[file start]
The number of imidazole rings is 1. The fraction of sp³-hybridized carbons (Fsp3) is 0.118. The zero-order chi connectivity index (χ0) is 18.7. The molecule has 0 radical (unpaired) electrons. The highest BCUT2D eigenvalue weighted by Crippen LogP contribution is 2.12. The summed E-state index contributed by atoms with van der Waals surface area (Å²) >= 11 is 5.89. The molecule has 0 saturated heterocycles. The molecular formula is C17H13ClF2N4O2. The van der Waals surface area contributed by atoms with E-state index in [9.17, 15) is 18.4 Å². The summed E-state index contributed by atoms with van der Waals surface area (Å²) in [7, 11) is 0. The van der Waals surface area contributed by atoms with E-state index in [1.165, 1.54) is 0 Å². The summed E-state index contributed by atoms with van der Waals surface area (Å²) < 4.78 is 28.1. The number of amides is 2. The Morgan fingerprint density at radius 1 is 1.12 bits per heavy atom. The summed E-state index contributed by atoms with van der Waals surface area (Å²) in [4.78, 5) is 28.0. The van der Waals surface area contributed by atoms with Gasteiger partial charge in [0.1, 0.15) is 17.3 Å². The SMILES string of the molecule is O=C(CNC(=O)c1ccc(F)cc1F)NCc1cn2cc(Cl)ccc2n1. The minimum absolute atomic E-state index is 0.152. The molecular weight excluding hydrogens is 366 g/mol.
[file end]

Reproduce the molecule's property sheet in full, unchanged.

The number of imidazole rings is 1. The fraction of sp³-hybridized carbons (Fsp3) is 0.118. The zero-order chi connectivity index (χ0) is 18.7. The molecule has 0 radical (unpaired) electrons. The highest BCUT2D eigenvalue weighted by Crippen LogP contribution is 2.12. The summed E-state index contributed by atoms with van der Waals surface area (Å²) >= 11 is 5.89. The molecule has 0 saturated heterocycles. The molecular formula is C17H13ClF2N4O2. The van der Waals surface area contributed by atoms with E-state index in [9.17, 15) is 18.4 Å². The summed E-state index contributed by atoms with van der Waals surface area (Å²) in [7, 11) is 0. The van der Waals surface area contributed by atoms with E-state index in [1.165, 1.54) is 0 Å². The summed E-state index contributed by atoms with van der Waals surface area (Å²) < 4.78 is 28.1. The number of amides is 2. The Morgan fingerprint density at radius 1 is 1.12 bits per heavy atom. The summed E-state index contributed by atoms with van der Waals surface area (Å²) in [4.78, 5) is 28.0. The van der Waals surface area contributed by atoms with Gasteiger partial charge in [0.1, 0.15) is 17.3 Å². The SMILES string of the molecule is O=C(CNC(=O)c1ccc(F)cc1F)NCc1cn2cc(Cl)ccc2n1. The minimum absolute atomic E-state index is 0.152. The molecular weight excluding hydrogens is 366 g/mol.